Bukky walked out of the house, clad in a blue jeans and a blue fitted tee-shirt. She held her small black hand bag close and headed down the street in a black low heel sandal. She took the turning that led to the bus-stop and saw Gbemiga afar off. Her heart missed a beat. She had a flashback of the other night. The way he looked at her and the intense feeling that coursed through her body when he touched her face. She closed her eyes and tried to block the memory. She had heard her elder sister talking with her friends about how she had, had a crush on a boy in their area. What she described was a bit similar to what she was experiencing, although hers seemed a little bit too fast. She had only known Gbemiga for a couple of days and the sudden likeness seemed too soon. The attraction made matters worse. Was it possible to feel so strongly for someone one just met? Maybe it was one of those things and it would fade away. What if it didn’t? She had never dated anyone before. She had been asked out a number of times, but, she had decided to wait until she was older. She was eighteen now. Was she old enough? The little she knew about relationships was what her elder sister and her friends discussed. The fact that several girls got pregnant and became single mothers in her former neighbourhood had back-pedaled her plans. Many had also died while trying to get rid of their pregnancies. She opened her eyes and saw him approaching her, he was grinning from ear to ear.
“Morning Bukky,” he halted in front of her, blocking her way.
“Morning Gbemiga,” she looked towards the bus-stop.
“Heading to work?” he followed her gaze.
“Can I see you off to the bus-stop?”
They walked side by side.
“Are you related to Aunty Kike?”
She glanced up at him and nodded, “She is my mum’s younger sister.”
“Oh! Okay. How long are you staying with her?”
She pressed her lips together. She had applied lip-gloss on it that morning.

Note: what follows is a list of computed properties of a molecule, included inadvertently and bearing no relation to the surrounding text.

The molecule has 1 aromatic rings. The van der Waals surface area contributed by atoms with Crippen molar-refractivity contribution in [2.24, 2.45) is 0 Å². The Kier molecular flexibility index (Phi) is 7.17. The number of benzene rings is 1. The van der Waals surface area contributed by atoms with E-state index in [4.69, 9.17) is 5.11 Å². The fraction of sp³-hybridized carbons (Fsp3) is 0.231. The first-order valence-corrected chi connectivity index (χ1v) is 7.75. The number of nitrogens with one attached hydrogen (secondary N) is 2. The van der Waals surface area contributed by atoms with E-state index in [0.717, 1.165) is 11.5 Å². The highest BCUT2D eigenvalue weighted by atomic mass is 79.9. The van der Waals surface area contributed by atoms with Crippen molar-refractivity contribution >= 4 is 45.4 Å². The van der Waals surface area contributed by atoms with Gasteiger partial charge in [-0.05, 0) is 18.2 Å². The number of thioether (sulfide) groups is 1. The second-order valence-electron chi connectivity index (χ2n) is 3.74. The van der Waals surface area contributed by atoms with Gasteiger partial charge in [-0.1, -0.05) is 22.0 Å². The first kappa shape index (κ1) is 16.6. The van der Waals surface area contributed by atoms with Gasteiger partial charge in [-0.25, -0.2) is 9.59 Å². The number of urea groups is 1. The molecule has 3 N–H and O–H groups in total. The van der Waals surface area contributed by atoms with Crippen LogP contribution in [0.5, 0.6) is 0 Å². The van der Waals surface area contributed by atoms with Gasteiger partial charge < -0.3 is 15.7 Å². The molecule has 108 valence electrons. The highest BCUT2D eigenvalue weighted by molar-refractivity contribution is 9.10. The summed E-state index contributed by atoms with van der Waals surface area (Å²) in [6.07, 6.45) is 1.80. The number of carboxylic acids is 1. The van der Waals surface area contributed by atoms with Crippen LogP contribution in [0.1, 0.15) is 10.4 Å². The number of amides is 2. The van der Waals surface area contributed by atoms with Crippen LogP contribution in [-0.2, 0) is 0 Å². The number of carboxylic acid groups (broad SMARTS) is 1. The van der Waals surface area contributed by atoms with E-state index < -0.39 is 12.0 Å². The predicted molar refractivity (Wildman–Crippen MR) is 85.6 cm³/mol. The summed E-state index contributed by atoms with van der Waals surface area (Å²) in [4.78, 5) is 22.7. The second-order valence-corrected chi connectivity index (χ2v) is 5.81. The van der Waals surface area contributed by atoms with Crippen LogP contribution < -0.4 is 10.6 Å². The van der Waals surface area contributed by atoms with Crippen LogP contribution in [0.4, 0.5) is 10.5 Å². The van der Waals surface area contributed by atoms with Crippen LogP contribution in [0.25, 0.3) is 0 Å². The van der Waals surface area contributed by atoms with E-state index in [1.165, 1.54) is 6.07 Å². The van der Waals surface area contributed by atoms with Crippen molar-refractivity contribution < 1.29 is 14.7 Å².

“I don’t mean to pry,” he tried not to sound desperate. He had hoped against hope that she would be staying in the area for a long while.
She shrugged, “I don’t really know.”
“Okay, but, will you be here till Christmas?”
She shrugged again.
“I hope so,” he sighed heavily.
She looked up at him, wondering why he wanted to know if she would still be around during the holiday season.
“I will be resuming school in September. I hope you will still be around when I return home for the Christmas holiday,” he met her gaze.
Bukky looked away. She had no formal education. Her parents could afford to give them shelter, food and clothing in their early years, but, getting educated was like wishing for a house full of gold. Things had gotten worse when her father lost his job. She hoped her siblings were living well with her father’s siblings.
“I believe that you can get into the higher institution too. Don’t give up,” he encouraged her.
“I have never seen the gate of any school. Going to the university is far-fetched,” sadness glinted in her dark eyes.
Gbemiga pitied her. There were several people in his area that had no form of education too.
“I have always dreamt of going to school,” she tried to smile.
“Don’t give up. Whatever you place in God’s hands, he will perfect it.”
She nodded in agreement. She was going to take God up on that. They stood at the bus-stop and waited.